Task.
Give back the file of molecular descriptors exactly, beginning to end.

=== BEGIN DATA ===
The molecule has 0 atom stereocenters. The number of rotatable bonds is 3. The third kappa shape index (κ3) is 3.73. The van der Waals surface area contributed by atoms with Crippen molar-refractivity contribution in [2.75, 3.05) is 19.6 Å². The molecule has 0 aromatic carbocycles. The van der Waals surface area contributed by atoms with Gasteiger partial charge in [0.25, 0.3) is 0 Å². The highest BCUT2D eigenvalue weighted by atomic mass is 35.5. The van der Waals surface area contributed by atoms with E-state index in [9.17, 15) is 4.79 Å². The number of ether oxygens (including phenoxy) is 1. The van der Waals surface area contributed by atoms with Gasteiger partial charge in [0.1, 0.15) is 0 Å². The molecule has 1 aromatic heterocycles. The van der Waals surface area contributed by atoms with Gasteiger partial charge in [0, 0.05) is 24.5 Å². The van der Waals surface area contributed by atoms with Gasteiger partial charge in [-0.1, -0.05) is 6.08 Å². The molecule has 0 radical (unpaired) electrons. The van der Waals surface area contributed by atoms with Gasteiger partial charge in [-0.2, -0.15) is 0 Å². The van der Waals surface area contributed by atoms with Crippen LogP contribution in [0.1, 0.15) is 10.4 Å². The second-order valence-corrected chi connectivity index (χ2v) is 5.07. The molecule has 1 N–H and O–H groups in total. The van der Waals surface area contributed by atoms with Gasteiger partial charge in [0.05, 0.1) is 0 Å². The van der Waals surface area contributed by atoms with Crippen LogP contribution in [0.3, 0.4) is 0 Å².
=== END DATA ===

The molecule has 0 atom stereocenters. The number of rotatable bonds is 3. The third kappa shape index (κ3) is 3.73. The van der Waals surface area contributed by atoms with Crippen molar-refractivity contribution in [2.75, 3.05) is 19.6 Å². The molecule has 0 aromatic carbocycles. The van der Waals surface area contributed by atoms with Gasteiger partial charge in [0.25, 0.3) is 0 Å². The highest BCUT2D eigenvalue weighted by atomic mass is 35.5. The van der Waals surface area contributed by atoms with E-state index in [9.17, 15) is 4.79 Å². The number of ether oxygens (including phenoxy) is 1. The van der Waals surface area contributed by atoms with Gasteiger partial charge in [0.1, 0.15) is 0 Å². The molecule has 1 aromatic heterocycles. The van der Waals surface area contributed by atoms with Gasteiger partial charge in [0, 0.05) is 24.5 Å². The van der Waals surface area contributed by atoms with Gasteiger partial charge in [-0.1, -0.05) is 6.08 Å². The molecule has 0 radical (unpaired) electrons. The van der Waals surface area contributed by atoms with Gasteiger partial charge in [-0.2, -0.15) is 0 Å². The van der Waals surface area contributed by atoms with Crippen LogP contribution in [0.1, 0.15) is 10.4 Å². The second-order valence-corrected chi connectivity index (χ2v) is 5.07. The molecule has 1 N–H and O–H groups in total. The van der Waals surface area contributed by atoms with Gasteiger partial charge in [0.05, 0.1) is 0 Å². The van der Waals surface area contributed by atoms with Crippen LogP contribution in [0.3, 0.4) is 0 Å².